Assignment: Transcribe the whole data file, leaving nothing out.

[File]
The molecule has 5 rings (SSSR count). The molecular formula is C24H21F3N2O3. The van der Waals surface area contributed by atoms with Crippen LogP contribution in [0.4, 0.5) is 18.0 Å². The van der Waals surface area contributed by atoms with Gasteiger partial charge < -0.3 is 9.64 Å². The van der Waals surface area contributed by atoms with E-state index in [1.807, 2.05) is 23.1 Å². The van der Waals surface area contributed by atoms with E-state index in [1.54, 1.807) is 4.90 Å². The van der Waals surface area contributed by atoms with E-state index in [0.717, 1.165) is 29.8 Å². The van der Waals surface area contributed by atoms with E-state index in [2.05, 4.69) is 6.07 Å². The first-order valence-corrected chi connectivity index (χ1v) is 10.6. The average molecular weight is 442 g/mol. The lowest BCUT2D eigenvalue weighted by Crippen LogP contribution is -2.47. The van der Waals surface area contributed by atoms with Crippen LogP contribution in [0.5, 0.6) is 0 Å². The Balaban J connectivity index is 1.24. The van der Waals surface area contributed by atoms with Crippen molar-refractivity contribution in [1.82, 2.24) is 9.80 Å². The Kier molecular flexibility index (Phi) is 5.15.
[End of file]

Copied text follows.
The molecule has 5 rings (SSSR count). The molecular formula is C24H21F3N2O3. The van der Waals surface area contributed by atoms with Crippen LogP contribution in [0.4, 0.5) is 18.0 Å². The van der Waals surface area contributed by atoms with Gasteiger partial charge < -0.3 is 9.64 Å². The van der Waals surface area contributed by atoms with E-state index in [1.807, 2.05) is 23.1 Å². The van der Waals surface area contributed by atoms with E-state index in [1.54, 1.807) is 4.90 Å². The van der Waals surface area contributed by atoms with E-state index in [0.717, 1.165) is 29.8 Å². The van der Waals surface area contributed by atoms with E-state index in [2.05, 4.69) is 6.07 Å². The first-order valence-corrected chi connectivity index (χ1v) is 10.6. The average molecular weight is 442 g/mol. The lowest BCUT2D eigenvalue weighted by Crippen LogP contribution is -2.47. The van der Waals surface area contributed by atoms with Crippen LogP contribution in [0.5, 0.6) is 0 Å². The Balaban J connectivity index is 1.24. The van der Waals surface area contributed by atoms with Crippen molar-refractivity contribution in [1.82, 2.24) is 9.80 Å². The Kier molecular flexibility index (Phi) is 5.15.